A game, of course, is a constructed world with a narrative already baked in. And there are likely many more examples out there that make the point that games can be both defined broadly and offer a very close connection to the world building of landscape architecture and urbanism. While it’s possible to offer free movement and discovery in these games, in the end there’s a series of tasks, events, actions required to move from start to finish. It’d be a dull game indeed where you just walked around in an environment with no purpose.
That said, the approach may be different, and the way the environments are used may also vary, but the fact is that these games give visual examples 1) constructed worlds, 2) the ability to freely explore these worlds, 3) animated objects that also exist in these worlds, and 4) a measure of emotion and mood that is derived from real environments and landscapes. In this way, they become similar to visualization in a design medium. Thinking of this less as a narrative
There are many tools out there focused on game development, all of which blend tools for creating environments, coding behaviors, and developing user interface. The one I’ve spent the most amount of time working with is Unreal Engine, which is amazingly, now a free to use suite of tools (with a royalty structure set up to capture revenue). An example of the tool in an architectural setting, is the Unreal Paris, a video tour that came out a year ago, showing a highly photorealistic scene done in Unreal Engine, which shows the level of detail that is typically available in static rendering now being employed in a space that is both fully 3d and fully interactive.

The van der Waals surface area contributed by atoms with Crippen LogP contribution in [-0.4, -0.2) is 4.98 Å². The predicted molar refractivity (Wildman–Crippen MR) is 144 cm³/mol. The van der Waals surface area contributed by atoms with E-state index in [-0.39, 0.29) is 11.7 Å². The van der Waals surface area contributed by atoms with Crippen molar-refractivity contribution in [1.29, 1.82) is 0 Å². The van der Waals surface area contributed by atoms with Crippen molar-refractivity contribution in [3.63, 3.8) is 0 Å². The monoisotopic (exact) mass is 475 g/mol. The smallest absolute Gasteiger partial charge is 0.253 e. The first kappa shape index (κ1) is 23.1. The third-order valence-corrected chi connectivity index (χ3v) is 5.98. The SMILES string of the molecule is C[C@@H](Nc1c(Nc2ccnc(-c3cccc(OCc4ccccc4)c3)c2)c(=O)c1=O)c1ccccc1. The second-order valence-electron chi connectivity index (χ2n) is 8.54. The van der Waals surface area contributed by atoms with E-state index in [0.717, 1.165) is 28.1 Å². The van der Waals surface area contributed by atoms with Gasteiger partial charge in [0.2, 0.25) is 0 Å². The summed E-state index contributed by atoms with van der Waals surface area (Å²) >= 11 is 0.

It’s a bigger stretch to expand this beyond the enclosed architectural space, and delve into the landscape. The complexity of materials and motions in the entire apartment is probably less than a single tree, thus, to me, this is the holy grail. The seemingly large gap between architectural rendering and landscape is immense. However, this is changing. To see the potential of the technology, Epic Games did a very impressive video on their ‘Kite Demo’ seen below.
It’s a really nice animation, akin to a Pixar movie, with some stunning visuals. The part that’s not evident is that this environment is a fully realized world, which you could right now, dive into and be able to explore every square inch, through multiple platforms from game systems and virtual reality rigs. The concept that it’s not just a static, linear progression, but an actual, virtual world, is the wow moment. Because, as a landscape, while not perfect, it’s head and shoulders about anything i’ve seen in 3D landscape architectural visualization. The level of detail and size of this world gives you a taste of the potential for landscape to be transformed by these tools.
While the demo itself is impressive, if you want to dig into the specifics, there’s a longer demo from GDC 2015 that goes in-depth in some of the technology uses to create the demo assets and put them all together. It’s geeky, it’s technical, and it’s amazing.